Martin Upton is your Lead Educator and guide through the course. He is Director of the True Potential Centre for the Public Understanding of Finance, based at The Open University Business School. He’ll meet you at the start of each week to tip you off about highlights and challenges, to remind you of what you’ve learned and to help you make the most of these four weeks of learning to manage your money.

As the course progresses you’ll also meet our team of mentors, who will respond to your comments and questions.

This course is one of eight available in the Business and Finance Fundamentals program. Successful completion of all eight (as evidenced by upgrading and receiving a Certificate of Achievement for each course when you become eligible each course) can lead to academic credit at Level 1 of The Open University’s Business Management BA degree, subject to registration and separate fee for a linked Open University assessment module.

Your financial profile

Some of the coolest features of the course are the financial challenges, planners and calculators you get to explore throughout the course. See how you score in the financial bad habits test, build up your personal budget and develop your own ‘fact find’ to take away at the end of the course. Your fact find is available to use throughout the course as a record of your goals and financial circumstances. You can download it now so that you’re ready to use it later this week. Record your own details and, if you wish, those of your partner.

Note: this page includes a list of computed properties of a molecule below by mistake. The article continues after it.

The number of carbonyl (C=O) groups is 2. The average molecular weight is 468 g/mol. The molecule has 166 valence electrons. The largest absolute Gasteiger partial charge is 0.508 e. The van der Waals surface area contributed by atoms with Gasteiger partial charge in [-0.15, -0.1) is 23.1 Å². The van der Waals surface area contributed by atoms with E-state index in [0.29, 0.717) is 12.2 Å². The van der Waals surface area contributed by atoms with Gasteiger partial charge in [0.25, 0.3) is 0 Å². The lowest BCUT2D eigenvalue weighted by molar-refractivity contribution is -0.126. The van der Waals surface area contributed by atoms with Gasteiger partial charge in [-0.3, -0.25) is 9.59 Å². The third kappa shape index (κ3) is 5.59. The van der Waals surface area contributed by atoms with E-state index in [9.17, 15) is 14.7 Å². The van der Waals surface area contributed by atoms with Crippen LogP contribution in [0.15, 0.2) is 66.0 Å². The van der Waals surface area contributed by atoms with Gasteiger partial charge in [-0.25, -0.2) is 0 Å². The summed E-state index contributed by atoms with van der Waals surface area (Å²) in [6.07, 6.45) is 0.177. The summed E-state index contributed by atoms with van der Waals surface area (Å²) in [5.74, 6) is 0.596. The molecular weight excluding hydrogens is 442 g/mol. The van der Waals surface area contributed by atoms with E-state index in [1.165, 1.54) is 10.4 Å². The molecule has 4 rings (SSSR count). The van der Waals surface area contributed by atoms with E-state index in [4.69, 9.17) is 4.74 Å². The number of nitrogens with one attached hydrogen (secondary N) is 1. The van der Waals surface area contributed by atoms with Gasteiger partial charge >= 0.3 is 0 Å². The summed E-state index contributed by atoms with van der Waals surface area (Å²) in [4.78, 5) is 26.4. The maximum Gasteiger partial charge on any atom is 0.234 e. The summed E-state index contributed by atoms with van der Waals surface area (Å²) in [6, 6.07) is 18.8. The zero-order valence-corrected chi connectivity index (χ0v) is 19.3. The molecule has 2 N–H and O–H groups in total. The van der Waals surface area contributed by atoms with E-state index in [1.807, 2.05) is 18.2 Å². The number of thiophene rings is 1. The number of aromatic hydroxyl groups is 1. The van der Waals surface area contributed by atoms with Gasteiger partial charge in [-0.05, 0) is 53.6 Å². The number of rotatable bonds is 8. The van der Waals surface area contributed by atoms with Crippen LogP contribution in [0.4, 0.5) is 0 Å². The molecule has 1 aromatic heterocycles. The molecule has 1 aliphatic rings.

This fact find is different from the documents you complete when acquiring financial products like investments and mortgages. The fact find for ‘Finance Fundamentals: Personal financial planning and budgeting’ is intended to provide a full summary of our personal financial circumstances. When acquiring specific financial products, your financial adviser or financial product provider (e.g. your bank) will only require details about your financial circumstances that are relevant to the financial product you are intending to acquire.

A note about financial advice

This course provides the information, frameworks and financial planning guidance needed to manage your finances and to assist in making financial decisions.

However, course contents do not constitute ‘advice’ with regard to which specific financial products you should use or which financial services providers you should do business with. Consequently the course educators and facilitators cannot answer questions about matters relating to such financial advice.

If you need specific individual financial advice, you should contact an authorised financial firm or financial adviser.

This course has been adapted from original material created by The Open University’s True Potential Centre for the Public Understanding of Finance, and was made possible thanks to the generous support of True Potential LLP.

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This video is from the free online course:

Finance Fundamentals: Financial Planning and Budgeting

The Open University